Removing software applications from a Macintosh computer is much simpler than removing them from a Windows PC. When Windows installs a program, it places bits and pieces of code throughout the registry in a process so complicated that to undo it, each program needs its own uninstaller. By contrast, uninstalling software on a Mac is as simple as finding an icon and dragging it to the trash. That will get rid of the program itself. To completely remove all traces, there are a couple extra steps you can take, though they're not absolutely necessary.
Open your hard drive by double-clicking its icon on the desktop. Or, the Finder, hold "Command" and hit "N" to open a new Finder window.
Click the "Applications" tab in the navigation pane on the left side of the window.
Select the icon of the application you want to uninstall. If the application icon is housed inside a folder--such as Microsoft Office--just click the folder. If it's a single icon--such as Safari--then click that icon. Application icons in the Mac OS are actually a kind of folder, called an "application bundle," holding files necessary to run the program. Thus, to delete the icon is to delete the program and its related files.
Drag the folder or icon to the Trash. Until you empty the Trash, you can recover the program simply by dragging it back to the "Applications" folder on the hard drive.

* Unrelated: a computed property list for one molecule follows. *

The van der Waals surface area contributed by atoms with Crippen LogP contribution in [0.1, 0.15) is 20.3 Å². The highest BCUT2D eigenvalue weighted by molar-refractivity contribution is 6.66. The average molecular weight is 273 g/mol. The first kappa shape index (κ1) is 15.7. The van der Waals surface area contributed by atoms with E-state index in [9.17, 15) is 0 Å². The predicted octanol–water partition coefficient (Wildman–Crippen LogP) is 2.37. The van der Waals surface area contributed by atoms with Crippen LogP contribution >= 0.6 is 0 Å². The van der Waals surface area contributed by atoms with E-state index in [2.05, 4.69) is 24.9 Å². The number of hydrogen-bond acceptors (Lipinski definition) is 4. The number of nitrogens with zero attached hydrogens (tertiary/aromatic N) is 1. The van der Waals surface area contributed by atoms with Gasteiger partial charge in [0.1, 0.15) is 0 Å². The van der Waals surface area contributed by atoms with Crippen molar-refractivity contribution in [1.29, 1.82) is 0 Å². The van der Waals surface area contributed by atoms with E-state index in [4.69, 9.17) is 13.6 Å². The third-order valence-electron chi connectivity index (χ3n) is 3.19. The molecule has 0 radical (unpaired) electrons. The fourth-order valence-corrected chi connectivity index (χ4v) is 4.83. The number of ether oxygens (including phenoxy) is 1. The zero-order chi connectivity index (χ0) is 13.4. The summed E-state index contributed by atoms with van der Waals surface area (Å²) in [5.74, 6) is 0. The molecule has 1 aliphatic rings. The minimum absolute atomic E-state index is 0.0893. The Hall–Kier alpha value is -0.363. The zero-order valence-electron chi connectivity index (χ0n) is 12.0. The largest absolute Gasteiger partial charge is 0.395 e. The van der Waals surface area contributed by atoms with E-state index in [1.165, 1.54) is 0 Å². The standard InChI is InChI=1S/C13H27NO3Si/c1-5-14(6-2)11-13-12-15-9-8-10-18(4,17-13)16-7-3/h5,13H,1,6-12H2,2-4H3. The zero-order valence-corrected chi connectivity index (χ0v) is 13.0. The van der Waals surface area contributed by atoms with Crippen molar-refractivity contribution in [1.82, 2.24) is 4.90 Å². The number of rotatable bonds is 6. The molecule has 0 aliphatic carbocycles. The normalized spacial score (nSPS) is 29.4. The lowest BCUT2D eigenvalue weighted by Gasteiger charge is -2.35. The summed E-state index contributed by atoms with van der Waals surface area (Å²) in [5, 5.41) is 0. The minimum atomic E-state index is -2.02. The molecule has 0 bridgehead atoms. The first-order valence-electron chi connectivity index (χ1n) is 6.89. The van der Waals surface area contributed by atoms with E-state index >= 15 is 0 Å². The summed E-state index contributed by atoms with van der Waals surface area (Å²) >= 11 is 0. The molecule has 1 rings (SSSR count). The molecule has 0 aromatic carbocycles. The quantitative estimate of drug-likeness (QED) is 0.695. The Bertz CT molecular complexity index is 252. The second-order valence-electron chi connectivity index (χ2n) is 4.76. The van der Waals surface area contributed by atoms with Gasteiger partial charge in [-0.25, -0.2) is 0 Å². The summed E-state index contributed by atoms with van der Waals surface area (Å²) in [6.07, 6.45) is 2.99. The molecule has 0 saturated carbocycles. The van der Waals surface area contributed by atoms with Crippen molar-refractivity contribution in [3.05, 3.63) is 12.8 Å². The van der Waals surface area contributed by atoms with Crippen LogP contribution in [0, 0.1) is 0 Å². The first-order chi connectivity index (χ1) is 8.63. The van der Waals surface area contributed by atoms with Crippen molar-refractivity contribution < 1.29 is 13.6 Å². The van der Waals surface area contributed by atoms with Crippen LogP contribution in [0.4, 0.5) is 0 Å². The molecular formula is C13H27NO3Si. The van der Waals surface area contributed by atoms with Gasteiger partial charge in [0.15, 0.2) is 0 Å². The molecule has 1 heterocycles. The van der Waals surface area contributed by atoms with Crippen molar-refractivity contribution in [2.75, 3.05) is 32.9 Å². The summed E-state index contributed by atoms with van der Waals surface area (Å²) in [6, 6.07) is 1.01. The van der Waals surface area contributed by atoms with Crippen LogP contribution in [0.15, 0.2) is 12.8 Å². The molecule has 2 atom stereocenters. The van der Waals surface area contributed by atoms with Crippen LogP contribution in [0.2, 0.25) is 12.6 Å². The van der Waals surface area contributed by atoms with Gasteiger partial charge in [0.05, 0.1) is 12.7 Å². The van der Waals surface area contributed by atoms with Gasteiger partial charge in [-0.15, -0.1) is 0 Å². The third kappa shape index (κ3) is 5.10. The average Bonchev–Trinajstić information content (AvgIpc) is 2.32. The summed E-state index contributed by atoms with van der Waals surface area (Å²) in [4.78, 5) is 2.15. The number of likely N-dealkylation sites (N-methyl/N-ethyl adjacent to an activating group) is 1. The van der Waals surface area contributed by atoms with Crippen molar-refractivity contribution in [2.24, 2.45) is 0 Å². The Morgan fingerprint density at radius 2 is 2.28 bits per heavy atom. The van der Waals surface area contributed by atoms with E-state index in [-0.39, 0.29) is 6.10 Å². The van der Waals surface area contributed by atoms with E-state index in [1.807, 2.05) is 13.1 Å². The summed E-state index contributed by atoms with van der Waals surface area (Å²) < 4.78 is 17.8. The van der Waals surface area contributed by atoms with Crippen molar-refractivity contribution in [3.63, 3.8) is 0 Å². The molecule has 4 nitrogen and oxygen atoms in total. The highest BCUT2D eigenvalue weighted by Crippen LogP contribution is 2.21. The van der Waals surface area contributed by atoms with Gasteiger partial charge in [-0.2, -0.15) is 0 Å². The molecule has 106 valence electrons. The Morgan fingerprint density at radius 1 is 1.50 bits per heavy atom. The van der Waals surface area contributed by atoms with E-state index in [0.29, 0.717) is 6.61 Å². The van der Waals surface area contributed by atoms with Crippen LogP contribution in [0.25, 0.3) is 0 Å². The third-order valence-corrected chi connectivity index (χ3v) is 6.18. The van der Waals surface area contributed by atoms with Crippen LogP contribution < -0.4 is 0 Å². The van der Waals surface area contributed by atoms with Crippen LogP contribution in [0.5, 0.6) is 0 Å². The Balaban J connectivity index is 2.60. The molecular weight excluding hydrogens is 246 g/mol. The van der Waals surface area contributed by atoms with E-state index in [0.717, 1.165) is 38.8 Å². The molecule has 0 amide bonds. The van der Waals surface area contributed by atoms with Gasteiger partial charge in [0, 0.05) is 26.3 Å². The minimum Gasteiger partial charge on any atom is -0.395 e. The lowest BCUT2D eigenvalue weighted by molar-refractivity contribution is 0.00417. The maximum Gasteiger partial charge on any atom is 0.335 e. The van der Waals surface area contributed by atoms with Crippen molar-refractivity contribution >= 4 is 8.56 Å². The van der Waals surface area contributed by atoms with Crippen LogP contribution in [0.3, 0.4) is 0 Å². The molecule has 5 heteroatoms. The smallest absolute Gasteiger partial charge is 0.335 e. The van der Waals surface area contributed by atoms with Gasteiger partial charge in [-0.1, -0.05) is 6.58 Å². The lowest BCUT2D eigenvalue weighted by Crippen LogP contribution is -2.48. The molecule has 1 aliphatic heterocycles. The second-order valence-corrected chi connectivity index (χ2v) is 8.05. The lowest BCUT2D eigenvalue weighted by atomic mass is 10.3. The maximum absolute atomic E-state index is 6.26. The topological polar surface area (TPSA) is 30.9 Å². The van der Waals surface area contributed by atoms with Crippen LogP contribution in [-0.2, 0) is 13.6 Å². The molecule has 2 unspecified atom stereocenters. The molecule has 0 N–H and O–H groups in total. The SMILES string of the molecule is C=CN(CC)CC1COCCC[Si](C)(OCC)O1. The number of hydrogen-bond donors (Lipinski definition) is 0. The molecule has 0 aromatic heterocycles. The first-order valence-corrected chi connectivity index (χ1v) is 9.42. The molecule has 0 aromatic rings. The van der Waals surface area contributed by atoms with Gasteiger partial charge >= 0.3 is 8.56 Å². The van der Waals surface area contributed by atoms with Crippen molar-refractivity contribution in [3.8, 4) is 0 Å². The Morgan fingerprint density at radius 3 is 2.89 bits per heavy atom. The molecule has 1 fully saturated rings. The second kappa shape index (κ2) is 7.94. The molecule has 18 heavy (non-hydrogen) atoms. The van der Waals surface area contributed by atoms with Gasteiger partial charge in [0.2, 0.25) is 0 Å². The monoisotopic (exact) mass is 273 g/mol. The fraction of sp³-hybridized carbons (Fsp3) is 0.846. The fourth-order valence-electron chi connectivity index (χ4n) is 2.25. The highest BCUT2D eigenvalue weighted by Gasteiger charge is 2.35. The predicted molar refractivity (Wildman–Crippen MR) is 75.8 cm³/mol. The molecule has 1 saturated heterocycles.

Removing Associated Files
From the Finder window, click your user name in the navigation pane on the left side.
Double-click the "Library" folder in the directory window.
Double-click the "Application Support" folder. This folder holds plug-ins, scripts and other files used by certain programs. The files take up little hard drive space, and there's really no harm in leaving them in place after deleting their related application, but if you want to be thorough, you might as well get rid of the application's support files.
Look for a folder with the name of the application you've just uninstalled. Not all applications will store files in the support folder, so don't worry if you don't see one.
Click the folder for your application, if there is one, and drag it to the trash.
Click your user name again in the left-hand navigation pane.
Double-click the "Library" folder again.
Double-click the "Preferences" folder. This folder holds your customized settings for each application. As with the "Application Support" folder, the files are small, and they won't cause problems if you neglect to delete them.
Look for a file or folder with the name of the application you deleted. The application name may be part of a larger file name. Safari's preferences file, for example, is "com.apple.safari.plist."
Click the preferences file or folder and drag it to the Trash.
If the application you're uninstalling appears in your Dock, simply drag its icon from the Dock onto your desktop. It disappears in a puff of smoke.
To view the contents of an application bundle, hold down "Control," then click the application icon. Select "Show Package Contents."
If there's a chance you might reinstall the program in the future, consider leaving its preferences file alone. This will allow the reinstalled application to reflect your old personalized settings.